The website shares timely information submitted by passengers organized by individual airport guides from all over the world on everything you need to know if stuck on a long layover. It also lists best and worst airports rated by actual customers. For example, about my home airport, SeaTac in Seattle it says:
- Since this is a 24 hour airport, you can stay in the secure/airside area at night.
- Several reviewers warned of loud TVs and announcements, even late at night, so earplugs are recommended if you want to sleep.
- Airside – Most of the seats in Seattle airport are partitioned by armrests. However, there are long, padded benches that are nice for sleeping around Gate A14 or near the end of Concourse C (Gate 10). Avoid C9 and C17, as there are a lot of TVs in the area. The S concourse has padded benches near the center of the terminal.
- Eye shades may come in handy as some areas tend to be bright at night.
- There are lots of soft black seats with NO arms at the Southwest Airlines B8 gate!! (Juju – August 2016)
- Landside – There is a meditation room on the 2nd level of the main terminal that offers peace, quiet, and comfy benches. Beyond that, places to sleep are limited.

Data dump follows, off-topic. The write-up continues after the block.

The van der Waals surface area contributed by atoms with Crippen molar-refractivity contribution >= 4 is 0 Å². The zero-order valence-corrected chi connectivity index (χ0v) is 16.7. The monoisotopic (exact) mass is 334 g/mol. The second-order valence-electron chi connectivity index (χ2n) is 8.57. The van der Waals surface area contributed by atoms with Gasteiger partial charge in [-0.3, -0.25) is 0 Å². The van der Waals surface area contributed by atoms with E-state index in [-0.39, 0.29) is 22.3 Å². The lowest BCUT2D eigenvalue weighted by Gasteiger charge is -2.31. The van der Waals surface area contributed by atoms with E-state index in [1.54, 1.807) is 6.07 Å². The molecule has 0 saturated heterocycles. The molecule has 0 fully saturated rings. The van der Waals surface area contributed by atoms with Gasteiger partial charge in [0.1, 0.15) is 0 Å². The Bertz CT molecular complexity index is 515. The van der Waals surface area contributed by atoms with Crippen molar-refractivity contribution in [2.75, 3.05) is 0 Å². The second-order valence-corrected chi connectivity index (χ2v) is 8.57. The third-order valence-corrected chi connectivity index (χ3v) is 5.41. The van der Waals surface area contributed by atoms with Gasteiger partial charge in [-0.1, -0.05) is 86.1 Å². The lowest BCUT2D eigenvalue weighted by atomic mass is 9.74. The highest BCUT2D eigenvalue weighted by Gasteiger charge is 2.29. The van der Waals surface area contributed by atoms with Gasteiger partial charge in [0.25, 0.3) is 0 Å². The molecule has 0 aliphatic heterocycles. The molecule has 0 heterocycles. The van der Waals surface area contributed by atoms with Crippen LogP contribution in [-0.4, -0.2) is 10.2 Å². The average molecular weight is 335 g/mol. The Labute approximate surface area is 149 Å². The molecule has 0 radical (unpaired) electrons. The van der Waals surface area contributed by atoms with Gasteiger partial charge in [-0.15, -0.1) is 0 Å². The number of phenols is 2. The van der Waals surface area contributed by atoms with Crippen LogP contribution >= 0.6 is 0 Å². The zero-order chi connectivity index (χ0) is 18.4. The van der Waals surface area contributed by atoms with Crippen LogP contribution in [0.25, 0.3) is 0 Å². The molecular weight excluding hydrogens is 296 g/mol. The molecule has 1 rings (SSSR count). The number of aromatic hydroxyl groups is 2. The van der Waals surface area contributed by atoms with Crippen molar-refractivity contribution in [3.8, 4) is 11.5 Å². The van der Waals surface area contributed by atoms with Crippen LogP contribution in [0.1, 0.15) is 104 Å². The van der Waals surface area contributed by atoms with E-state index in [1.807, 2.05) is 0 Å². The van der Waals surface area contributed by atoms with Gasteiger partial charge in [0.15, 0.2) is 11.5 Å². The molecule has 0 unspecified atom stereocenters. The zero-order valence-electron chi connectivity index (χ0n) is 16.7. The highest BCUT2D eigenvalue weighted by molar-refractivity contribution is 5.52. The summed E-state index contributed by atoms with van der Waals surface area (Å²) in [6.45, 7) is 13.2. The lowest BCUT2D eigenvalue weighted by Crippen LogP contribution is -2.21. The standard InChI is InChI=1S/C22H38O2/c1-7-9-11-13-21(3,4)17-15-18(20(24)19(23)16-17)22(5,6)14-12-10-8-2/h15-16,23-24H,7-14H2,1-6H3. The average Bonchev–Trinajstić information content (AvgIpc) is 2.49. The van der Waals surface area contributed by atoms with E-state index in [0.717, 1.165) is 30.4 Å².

I’m flying to Estonia via Amsterdam in a few weeks and was thrilled to find both the Amsterdam and the Tallin, Estonia Airports on the website’s Top Ten List of Best Airports in Europe. Tallin is #3 and Amsterdam is #9. Both airports have comfortable plush sleeping chairs and libraries and the Tallin Airport has the added bonus of announcements performed by jazz and opera singers. Imagine that. No echoing nasal voiced announcements but rather the melodious voices of vocal artists reminding me that I need to get out of my plush sleeping chair to catch my flight home.
As a freelance travel writer I subscribe to a variety of websites promoting cheap airfares. My favorite being this one. In early December they promoted a $420 round trip ticket from Seattle to Tallin, Estonia on Delta Airlines. There was a reasonable layover in Amsterdam (one of my favorite layover airports) and the departure and arrival times were civilized. I left in the afternoon (instead of the wee hours of the morning necessitating shelling out money for a Seattle airport hotel the night before) and arrived early afternoon (which meant I could drop my bags at my hostel and not spend an entire day wandering the streets of Tallin trying to stay awake until bedtime).